Mexico City wants to take the world's biggest selfie

Updated on
Mexico City selfie

MEXICO CITY — This smoggy mountain capital has a custom for breaking bizarre world records.

Next up: This coming Saturday, the Mexican capital is shooting for a world record for the most people in one huge selfie.

The weird records obsession started in 2007 when photographer Spencer Tunick took a picture of 18,000 naked people in Mexico City’s main square. That was more than double his previous nude record in Barcelona.

Mexico City broke the record for the number of nudes posing for a photo in Zocalo square in May 2007.

Then in 2009, the Mexican capital made the Guinness World Records with the largest ever dance to Michael Jackson’s “Thriller.” A total of 13,597 participants pranced in horror costumes around the Revolution Monument. 

Mexicans danced Michael Jackson's "Thriller" en masse in August 2009.

And that same year, almost 40,000 people locked lips in the world’s biggest group kiss. (Caution: Don’t watch this if public displays of affection make your skin crawl.)


Now, selfie mob organizers from the Mexican National Cultural Organization are calling for people to show up 8 a.m. Saturday at the Child Heroes Monument in Mexico City. They’re expecting anywhere from 3,000 to 10,000 posers.

There's some confusion about the actual record they want to beat. 

The Mexico City organizers say they're aiming to break an American selfie record, but the Guinness World Records company says that's not entirely accurate. Their PR manager for North America, Kristen Ott, told GlobalPost in an email there’s no current title holder for what Mexico's trying to do. The company has granted previous titles for "most selfies taken simultaneously" — St. Louis currently wears that crown. 

But Mexico could win a Guinness World Record for "most people tagged in a selfie," she said. That means the photo must go on Facebook and have the most participants identified ever. And it sounds easy enough: Ott said the minimum requirement is 250 people.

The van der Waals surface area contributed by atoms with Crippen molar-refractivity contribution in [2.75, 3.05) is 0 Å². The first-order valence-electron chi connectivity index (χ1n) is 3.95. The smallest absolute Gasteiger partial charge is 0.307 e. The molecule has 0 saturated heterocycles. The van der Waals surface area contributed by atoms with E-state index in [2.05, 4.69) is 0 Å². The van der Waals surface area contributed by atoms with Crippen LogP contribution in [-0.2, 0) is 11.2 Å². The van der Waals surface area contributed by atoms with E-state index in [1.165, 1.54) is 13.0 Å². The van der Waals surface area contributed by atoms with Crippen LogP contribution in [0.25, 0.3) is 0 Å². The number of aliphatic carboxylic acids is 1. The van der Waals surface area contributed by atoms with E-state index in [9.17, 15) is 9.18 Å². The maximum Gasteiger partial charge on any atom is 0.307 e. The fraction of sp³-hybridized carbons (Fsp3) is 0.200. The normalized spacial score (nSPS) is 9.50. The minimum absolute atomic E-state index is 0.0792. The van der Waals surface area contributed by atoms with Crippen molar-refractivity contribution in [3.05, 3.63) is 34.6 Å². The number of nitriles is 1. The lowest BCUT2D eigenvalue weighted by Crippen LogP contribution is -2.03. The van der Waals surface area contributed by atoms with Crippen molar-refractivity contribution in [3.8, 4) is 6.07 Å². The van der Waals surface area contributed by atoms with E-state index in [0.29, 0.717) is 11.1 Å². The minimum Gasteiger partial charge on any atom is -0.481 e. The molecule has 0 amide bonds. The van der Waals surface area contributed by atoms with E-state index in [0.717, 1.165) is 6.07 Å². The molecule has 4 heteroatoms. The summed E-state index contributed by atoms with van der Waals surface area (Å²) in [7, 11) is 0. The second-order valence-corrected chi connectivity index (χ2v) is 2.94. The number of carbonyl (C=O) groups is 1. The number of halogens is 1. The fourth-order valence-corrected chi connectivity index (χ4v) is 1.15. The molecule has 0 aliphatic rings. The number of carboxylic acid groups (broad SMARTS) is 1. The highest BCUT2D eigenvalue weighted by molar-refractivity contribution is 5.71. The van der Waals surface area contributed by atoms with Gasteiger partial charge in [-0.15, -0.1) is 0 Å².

Since hitting the Oxford dictionary in 2013, selfies have become something people can’t seem to get enough of — or, you could say, an annoying habit that spoils tourist sites and drunken nights out.

Either way, contenders keep trying to outdo each other with them.

Many will remember this shot of smug-looking Hollywood stars at the 2014 Oscars.

Then in November, 1,151 people posed for this gigantic photo in Bangladesh.

Cynics say selfies are the pinnacle of our egotistical digital culture. But it certainly makes for a headline-grabbing world record.

The organizers say the photo will help tourism and spread the image of a modern digital Mexico.

Local journalist Carlos Puig has written that Mexico likes being in the Guinness books to show it is at least winning at something. Mexico has never won a soccer World Cup and under-performs in the Olympics.

“At least with the Guinness records you can always be a winner: It’s just a matter of inventing a feat that suits your natural assets. Our main asset is volume,” he wrote in The New York Times.

The greater Mexico City sprawl is home to 20 million people, so it’s easy to muster a crowd. Mexico City residents, known as “chilangos,” also have a tradition of taking to the streets in big numbers, whether for open-air concerts, independence day festivities or protests.

Here are some other bizarre records claimed by Mexico City.

The world’s biggest “torta” (a Mexican type of sandwich).


The largest cup of hot chocolate.


The longest reading.

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